CMS has implemented a new health insurance exchange program, risk adjustment, to make Medicare more affordable for low-income Americans. The program has both pros and cons. For one thing, it reduces the incentive to enroll people who are disproportionately unhealthy and, at the same time, increases the incentive for healthy enrollees.
Risk adjustment is a process to determine if a physician is delivering quality care. The medicare risk adjustment information relies on documentation of diagnosis codes, which must follow the International Classification of Diseases (ICD) Clinical Modification Guidelines for Coding and Reporting. This process is crucial for patient safety and care.
It levels the playing field for payers and compensates physicians for accurate reporting. It is a critical part of the fully capitated Medicare Advantage model and applies to some state Medicaid programs. It begins by gathering statistics on members’ health and assigning risk scores. The data is then scrutinized through a rigorous data validation process. In exchange, insurers must meet certain standards, including providing accurate information and adjusting rates accordingly.
Using accurate and stable risk adjustment helps ensure quality care for all Medicare beneficiaries. It also helps care coordination and slows the progression of the disease.
Critics of the current risk-adjustment model argue that it could increase inequities and worsen healthcare disparities. They say that by basing the formula on past medical spending, it can underestimate the true costs of care. Furthermore, it may underestimate costs for populations with lower access to health care, such as minorities and rural residents—critics of the risk-adjustment claim that the program can be improved to address these concerns.
Critics of risk adjustment say it will only be effective if insurers are required to pay the risk-adjustment premiums. Currently, the federal government has not implemented a system that allows insurers to make more accurate risk assessments for individual and small-group markets. The current risk-adjustment system is only in place in a few states.
The Balanced Budget Act of 1997 mandated that the Medicare program use risk adjustment to match payer payments to anticipated enrollee needs. Originally, the HHS measured health status using inpatient and outpatient diagnoses and demographic factors.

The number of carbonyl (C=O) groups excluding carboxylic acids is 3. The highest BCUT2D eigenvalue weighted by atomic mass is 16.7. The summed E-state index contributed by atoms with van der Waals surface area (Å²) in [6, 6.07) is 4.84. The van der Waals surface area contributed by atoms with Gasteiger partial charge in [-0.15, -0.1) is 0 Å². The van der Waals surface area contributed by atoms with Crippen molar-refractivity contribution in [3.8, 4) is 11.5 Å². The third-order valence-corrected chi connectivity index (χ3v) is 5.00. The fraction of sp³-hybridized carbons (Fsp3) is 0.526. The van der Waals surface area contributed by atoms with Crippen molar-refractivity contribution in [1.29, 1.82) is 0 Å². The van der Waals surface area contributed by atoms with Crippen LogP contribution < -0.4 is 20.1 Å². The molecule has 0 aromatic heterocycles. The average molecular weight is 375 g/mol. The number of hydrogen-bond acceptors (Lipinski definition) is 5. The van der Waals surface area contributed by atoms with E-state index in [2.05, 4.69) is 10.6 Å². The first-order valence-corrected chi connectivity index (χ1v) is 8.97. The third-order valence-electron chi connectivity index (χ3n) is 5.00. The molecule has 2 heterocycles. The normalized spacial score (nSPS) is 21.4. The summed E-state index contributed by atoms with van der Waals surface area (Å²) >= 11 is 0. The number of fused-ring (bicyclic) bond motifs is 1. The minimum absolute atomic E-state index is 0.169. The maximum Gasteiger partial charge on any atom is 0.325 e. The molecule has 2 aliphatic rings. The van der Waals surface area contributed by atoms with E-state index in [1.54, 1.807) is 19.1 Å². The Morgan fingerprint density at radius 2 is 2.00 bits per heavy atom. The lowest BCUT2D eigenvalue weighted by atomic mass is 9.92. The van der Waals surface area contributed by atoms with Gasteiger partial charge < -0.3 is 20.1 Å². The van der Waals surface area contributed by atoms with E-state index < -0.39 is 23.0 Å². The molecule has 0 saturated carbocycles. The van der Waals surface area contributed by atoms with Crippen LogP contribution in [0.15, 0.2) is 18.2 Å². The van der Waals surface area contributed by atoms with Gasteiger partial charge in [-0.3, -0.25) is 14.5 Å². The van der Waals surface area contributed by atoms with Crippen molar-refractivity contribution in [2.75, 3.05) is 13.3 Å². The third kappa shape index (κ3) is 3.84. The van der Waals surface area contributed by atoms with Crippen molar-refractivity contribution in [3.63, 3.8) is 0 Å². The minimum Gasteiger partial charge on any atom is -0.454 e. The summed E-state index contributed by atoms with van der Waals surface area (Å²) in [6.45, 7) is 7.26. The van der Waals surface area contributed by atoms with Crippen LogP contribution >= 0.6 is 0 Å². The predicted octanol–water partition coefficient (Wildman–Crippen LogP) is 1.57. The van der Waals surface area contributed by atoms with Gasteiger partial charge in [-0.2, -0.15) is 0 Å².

The new system relies on CMS-hierarchical condition categories and risk scores that are calculated for each Medicare Advantage enrollee. These risk scores are used to adjust payments to qualified health plans prospectively.
To implement the risk adjustment, plan sponsors must use an application called the External Data Gathering Environment, or EDGE, to submit information on enrollees and medical claims. These submissions are processed by EDGE servers, which contain HHS-developed software that verifies the submitted data and executes the risk adjustment process. CMS also requires submitters to adhere to certain coding guidelines. In addition, to receive a risk adjustment report, the data must be unique and accurate.
While the primary goal of risk adjustment is to align payments with projected needs, social factors can also play an important role in health outcomes. Adding social risk factors to risk adjustment is an important way to address inequities in access and care. But risk adjustment policies must be paired with complementary payment incentives linked to equity measures and social drivers of health.
One way to improve the future of Medicare risk adjustment is by utilizing advanced, accountable care relationships. These relationships support the unique needs of beneficiaries at higher risk for adverse outcomes while reducing costs and improving care quality. Furthermore, relying on disease prevalence data and steps to reduce risk can help risk adjustment data be more reliable.